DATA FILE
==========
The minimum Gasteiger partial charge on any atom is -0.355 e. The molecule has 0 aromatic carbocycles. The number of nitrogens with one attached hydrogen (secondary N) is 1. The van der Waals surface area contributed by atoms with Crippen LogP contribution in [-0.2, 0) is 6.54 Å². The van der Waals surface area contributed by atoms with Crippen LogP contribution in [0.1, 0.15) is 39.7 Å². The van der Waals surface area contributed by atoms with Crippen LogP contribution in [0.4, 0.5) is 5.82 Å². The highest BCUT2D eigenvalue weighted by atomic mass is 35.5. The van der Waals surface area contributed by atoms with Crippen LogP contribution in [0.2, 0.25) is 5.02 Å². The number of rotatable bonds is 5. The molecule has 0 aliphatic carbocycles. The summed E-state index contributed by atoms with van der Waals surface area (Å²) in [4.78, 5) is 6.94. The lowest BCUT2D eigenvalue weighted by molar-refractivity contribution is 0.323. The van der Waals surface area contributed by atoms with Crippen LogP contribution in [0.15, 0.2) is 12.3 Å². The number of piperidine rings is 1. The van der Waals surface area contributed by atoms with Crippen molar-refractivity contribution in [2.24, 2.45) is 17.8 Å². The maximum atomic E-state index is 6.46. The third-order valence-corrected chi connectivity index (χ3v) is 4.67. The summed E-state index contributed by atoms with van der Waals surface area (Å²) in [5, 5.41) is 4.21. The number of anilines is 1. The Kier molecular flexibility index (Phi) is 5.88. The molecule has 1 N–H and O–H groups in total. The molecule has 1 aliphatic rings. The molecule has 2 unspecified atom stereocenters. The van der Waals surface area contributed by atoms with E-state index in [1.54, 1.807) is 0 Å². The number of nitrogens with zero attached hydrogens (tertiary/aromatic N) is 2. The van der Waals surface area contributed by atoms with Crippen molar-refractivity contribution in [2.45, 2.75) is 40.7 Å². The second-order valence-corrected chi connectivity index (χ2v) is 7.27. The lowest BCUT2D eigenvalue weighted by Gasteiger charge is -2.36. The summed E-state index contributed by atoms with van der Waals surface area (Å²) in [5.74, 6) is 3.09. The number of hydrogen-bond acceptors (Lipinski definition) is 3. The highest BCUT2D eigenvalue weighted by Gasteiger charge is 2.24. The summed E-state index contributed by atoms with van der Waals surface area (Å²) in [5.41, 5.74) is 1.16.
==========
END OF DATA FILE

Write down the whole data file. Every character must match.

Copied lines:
The minimum Gasteiger partial charge on any atom is -0.355 e. The molecule has 0 aromatic carbocycles. The number of nitrogens with one attached hydrogen (secondary N) is 1. The van der Waals surface area contributed by atoms with Crippen LogP contribution in [-0.2, 0) is 6.54 Å². The van der Waals surface area contributed by atoms with Crippen LogP contribution in [0.1, 0.15) is 39.7 Å². The van der Waals surface area contributed by atoms with Crippen LogP contribution in [0.4, 0.5) is 5.82 Å². The highest BCUT2D eigenvalue weighted by atomic mass is 35.5. The van der Waals surface area contributed by atoms with Crippen LogP contribution in [0.2, 0.25) is 5.02 Å². The number of rotatable bonds is 5. The molecule has 0 aliphatic carbocycles. The summed E-state index contributed by atoms with van der Waals surface area (Å²) in [4.78, 5) is 6.94. The lowest BCUT2D eigenvalue weighted by molar-refractivity contribution is 0.323. The van der Waals surface area contributed by atoms with Crippen LogP contribution in [0.15, 0.2) is 12.3 Å². The number of piperidine rings is 1. The van der Waals surface area contributed by atoms with Crippen molar-refractivity contribution in [2.24, 2.45) is 17.8 Å². The maximum atomic E-state index is 6.46. The third-order valence-corrected chi connectivity index (χ3v) is 4.67. The summed E-state index contributed by atoms with van der Waals surface area (Å²) in [5, 5.41) is 4.21. The number of anilines is 1. The Kier molecular flexibility index (Phi) is 5.88. The molecule has 1 N–H and O–H groups in total. The molecule has 1 aliphatic rings. The molecule has 2 unspecified atom stereocenters. The van der Waals surface area contributed by atoms with E-state index in [1.54, 1.807) is 0 Å². The number of nitrogens with zero attached hydrogens (tertiary/aromatic N) is 2. The van der Waals surface area contributed by atoms with Crippen molar-refractivity contribution in [2.45, 2.75) is 40.7 Å². The second-order valence-corrected chi connectivity index (χ2v) is 7.27. The lowest BCUT2D eigenvalue weighted by Gasteiger charge is -2.36. The summed E-state index contributed by atoms with van der Waals surface area (Å²) in [5.74, 6) is 3.09. The number of hydrogen-bond acceptors (Lipinski definition) is 3. The highest BCUT2D eigenvalue weighted by Gasteiger charge is 2.24. The summed E-state index contributed by atoms with van der Waals surface area (Å²) in [5.41, 5.74) is 1.16.